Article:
A new study from the Center for Injury Research and Policy and the Central Ohio Poison Center (COPC), US, has revealed that, much due to the parents’ lack of awareness, pet medication is making children and adolescents sick.
Researchers found that on average the COPC receives on average of two calls per week (95 calls per year) over accidental poisoning of children and adolescents under 19 by pet medication. The study was published on February 6, 2017 in the online journal, Pediatrics.
The study looked at the number of calls made during 1999 and 2013 to the COPC at Nationwide Children’s Hospital related to exposure to pet medicine.
Almost 90 percent of the calls were regarding swallowing of pet medicine by children aged 5 or younger majority of whom (61%) had found it on the counter or in a bag. In almost a quarter of the cases, children were accidentally or intentionally exposed to the medicine when parents were trying to give the medication to their pets.
In most of these cases, (96%) children were exposed to the pet medicine domestically, and almost 90 percent of the times the exposure was to dog medicine. Luckily in a high majority of the cases, (97%), the medication did not pose a major threat to the children.
The size of dose these children were exposed to was also small but in some cases, exposure to animal or human drugs can cause serious damage, especially to children under 2 years.
Unfortunately, teens were also exposed to pet medication in a lot of cases. More than half of the cases of teen exposure were unintentional, when they mistook pet medication for their own.
The study’s lead author and project coordinator at Nationwide Children’s Hospital, Kristi Roberts, believes that storing pet medicine separately is the key to preventing accidental exposures. She said, “When you have kids and pets in the home, sometimes things get a little busy. Thinking about how your pet’s medicines could be a risk for your family might not even cross your mind.
She further added, “The good news is that by taking a few simple steps like storing medicine for pets and humans in different places that are out of children’s reach and only giving medicines to the pet when children are not around, can keep everyone safe.”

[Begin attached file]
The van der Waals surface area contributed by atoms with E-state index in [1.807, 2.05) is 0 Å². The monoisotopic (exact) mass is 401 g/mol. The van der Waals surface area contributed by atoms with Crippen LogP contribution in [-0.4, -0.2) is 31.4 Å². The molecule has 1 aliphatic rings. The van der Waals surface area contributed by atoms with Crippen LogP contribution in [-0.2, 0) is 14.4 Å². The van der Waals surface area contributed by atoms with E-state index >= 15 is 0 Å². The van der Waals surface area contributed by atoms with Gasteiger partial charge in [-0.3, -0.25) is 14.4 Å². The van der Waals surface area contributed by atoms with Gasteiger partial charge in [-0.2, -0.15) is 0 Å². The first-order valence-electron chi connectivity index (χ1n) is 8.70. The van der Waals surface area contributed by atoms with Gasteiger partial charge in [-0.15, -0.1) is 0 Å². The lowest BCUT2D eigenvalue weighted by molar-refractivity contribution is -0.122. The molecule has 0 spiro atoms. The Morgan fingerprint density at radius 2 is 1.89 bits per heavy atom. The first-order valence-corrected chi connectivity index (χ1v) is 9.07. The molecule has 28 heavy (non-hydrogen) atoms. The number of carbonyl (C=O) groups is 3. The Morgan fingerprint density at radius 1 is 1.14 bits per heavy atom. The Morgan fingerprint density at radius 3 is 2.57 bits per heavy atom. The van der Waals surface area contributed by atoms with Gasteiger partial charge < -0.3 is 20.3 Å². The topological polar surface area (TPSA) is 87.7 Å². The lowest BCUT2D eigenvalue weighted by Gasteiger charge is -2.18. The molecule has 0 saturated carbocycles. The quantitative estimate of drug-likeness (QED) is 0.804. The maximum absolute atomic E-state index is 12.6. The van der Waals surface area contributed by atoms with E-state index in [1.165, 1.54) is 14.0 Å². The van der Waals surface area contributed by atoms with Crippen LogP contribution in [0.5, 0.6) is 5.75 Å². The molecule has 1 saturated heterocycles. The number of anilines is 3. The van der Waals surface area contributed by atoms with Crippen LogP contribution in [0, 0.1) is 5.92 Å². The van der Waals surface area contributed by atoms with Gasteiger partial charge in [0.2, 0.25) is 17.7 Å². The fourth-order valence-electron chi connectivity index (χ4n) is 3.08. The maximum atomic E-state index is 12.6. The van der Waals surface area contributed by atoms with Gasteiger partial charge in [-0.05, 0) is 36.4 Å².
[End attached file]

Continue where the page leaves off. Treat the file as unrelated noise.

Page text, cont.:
The researchers advised parents, family members, and caretakers to keep the following recommendations in mind to safeguard children and pets.
Keep all pet medicine in child-proof containers, clearly labeling the containers with warning labels to avoid any possible confusion or mix up. Keep all pet medicine far away from the reach and sight of children preferably in a locked cabinet.
Until the next dose is required, keep all medicine stored away safely. Keep pet medicine away from drugs meant for humans
In the case of skin ointments or cream, when its applied, make sure that fur gets dry before letting the pets play in the house and make sure the kids are playing in the other room to ensure they do not to come into contact with the fur.
Keep the children in the other room, when administering medicine to your pets. Mix it with food to ensure they eat it before letting your kids play with them. Remember the national Poison Help Line number, 1-800-222-1222 in case of emergencies
More than 71 million homes in the United States own at least one pet and almost half of all the US homes have at least one child aged less than 20 years.
Pets and human beings, more often than not, require medication and the formulae are almost similar in nature. That is why it is easy to make the mistake of considering these medication as harmless but that is not the case.
Though same in chemistry, the quantity and timings of each medication vary and they are not cross-tested, which makes it administering them very complicated.
Vets, public health officials and pharmacists should play their role to better educate child specialists and parents about the risks of pet drugs exposure.
Doing so can prevent any possible harm to kids and teens.